When you think of household pests - that's pests, not pets - it's usually bugs and rodents that come to mind. In New York, however, birds are pests too; especially the overabundance of pigeons that congregate on buildings seeking food and shelter and leaving their feathers and droppings behind.
Pigeon messes are not only unsightly, but can also be hazardous to human health. An accumulation of bird waste can wreak havoc in vents, air conditioning units, and even on the delicate faÃ§ade of a landmarked building. According to Cameron Riddell, president of Bird Barrier America, Inc., a Los Angeles-based bird control company, pest birds cause tens of millions of dollars of damage every year to urban buildings, machinery, automobiles, roofs, ventilation systems and human inhabitants.
Riddell explains that "A well-maintained ventilation system shouldn't even have bird droppings in it, but we do see pigeon problems under ventilation systems, on exposed ledges, in crawl spaces, on signs, and on rooftops."
Aside from being unpleasant to look at, pigeon droppings also contain bacteria. Prolonged exposure to accumulations of bird waste can put residents at risk for life-threatening ailments, including histoplasmosis, a fungal infection that causes potentially fatal swelling around the heart. Other infectious conditions such as salmonella and meningitis can also result, according to Arthur M. Katz, president of Knockout Pest Control located on Long Island.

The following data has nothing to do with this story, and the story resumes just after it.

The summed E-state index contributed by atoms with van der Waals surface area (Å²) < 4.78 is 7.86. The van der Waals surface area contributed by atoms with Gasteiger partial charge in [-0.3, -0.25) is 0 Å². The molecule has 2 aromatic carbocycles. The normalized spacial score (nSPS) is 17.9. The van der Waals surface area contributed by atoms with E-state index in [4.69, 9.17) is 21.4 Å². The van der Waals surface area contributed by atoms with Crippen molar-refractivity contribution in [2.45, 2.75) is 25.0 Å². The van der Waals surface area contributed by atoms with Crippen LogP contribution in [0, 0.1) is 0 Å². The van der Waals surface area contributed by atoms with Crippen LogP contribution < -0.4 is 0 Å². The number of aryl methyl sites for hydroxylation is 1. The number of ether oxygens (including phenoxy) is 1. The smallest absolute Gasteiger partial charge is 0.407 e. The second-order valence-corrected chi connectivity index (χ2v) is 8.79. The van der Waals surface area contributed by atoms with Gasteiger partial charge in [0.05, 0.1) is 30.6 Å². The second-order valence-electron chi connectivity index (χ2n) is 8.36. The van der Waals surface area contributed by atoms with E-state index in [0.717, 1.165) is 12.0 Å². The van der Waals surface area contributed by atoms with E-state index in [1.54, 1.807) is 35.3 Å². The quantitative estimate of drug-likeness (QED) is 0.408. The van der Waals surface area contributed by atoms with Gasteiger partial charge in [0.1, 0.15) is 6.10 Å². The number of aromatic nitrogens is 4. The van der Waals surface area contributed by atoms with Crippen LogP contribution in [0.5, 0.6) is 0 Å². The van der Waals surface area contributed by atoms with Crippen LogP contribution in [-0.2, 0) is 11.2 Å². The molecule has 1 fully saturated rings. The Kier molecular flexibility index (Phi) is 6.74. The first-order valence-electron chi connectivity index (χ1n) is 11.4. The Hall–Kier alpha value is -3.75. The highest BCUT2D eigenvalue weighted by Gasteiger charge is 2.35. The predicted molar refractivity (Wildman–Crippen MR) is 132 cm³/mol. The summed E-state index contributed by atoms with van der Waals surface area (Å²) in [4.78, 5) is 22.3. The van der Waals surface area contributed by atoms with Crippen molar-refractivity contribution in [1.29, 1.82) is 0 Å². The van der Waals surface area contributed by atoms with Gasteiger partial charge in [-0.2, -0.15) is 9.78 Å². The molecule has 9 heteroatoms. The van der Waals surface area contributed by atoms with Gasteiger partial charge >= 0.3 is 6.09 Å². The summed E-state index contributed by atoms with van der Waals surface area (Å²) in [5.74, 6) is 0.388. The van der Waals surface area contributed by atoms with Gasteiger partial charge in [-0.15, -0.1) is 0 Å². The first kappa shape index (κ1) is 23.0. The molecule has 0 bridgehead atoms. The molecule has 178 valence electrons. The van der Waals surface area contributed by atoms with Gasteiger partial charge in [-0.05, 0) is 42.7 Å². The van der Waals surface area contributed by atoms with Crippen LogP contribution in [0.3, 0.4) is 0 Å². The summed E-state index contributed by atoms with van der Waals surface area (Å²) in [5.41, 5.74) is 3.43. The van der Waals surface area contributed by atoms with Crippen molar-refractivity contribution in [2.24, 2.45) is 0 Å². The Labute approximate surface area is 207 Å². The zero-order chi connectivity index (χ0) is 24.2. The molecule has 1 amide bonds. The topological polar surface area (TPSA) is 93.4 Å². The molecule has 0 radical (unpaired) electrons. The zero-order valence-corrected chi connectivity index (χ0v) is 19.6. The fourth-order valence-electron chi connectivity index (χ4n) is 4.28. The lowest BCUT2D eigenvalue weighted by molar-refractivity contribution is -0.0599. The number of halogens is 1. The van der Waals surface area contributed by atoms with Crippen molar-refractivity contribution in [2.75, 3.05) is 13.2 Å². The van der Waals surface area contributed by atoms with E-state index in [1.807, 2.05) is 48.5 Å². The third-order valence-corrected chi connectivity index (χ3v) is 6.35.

The New York City Department of Health & Mental Hygiene's Bureau of Communicable Disease reports that in 1999, there were 15 cases reported among New York City residents - translating roughly to a rate of 0.2 cases per 100,000 persons. Not a staggering figure, but one that could probably be reduced to nothing if the problem of congregating birds is properly addressed.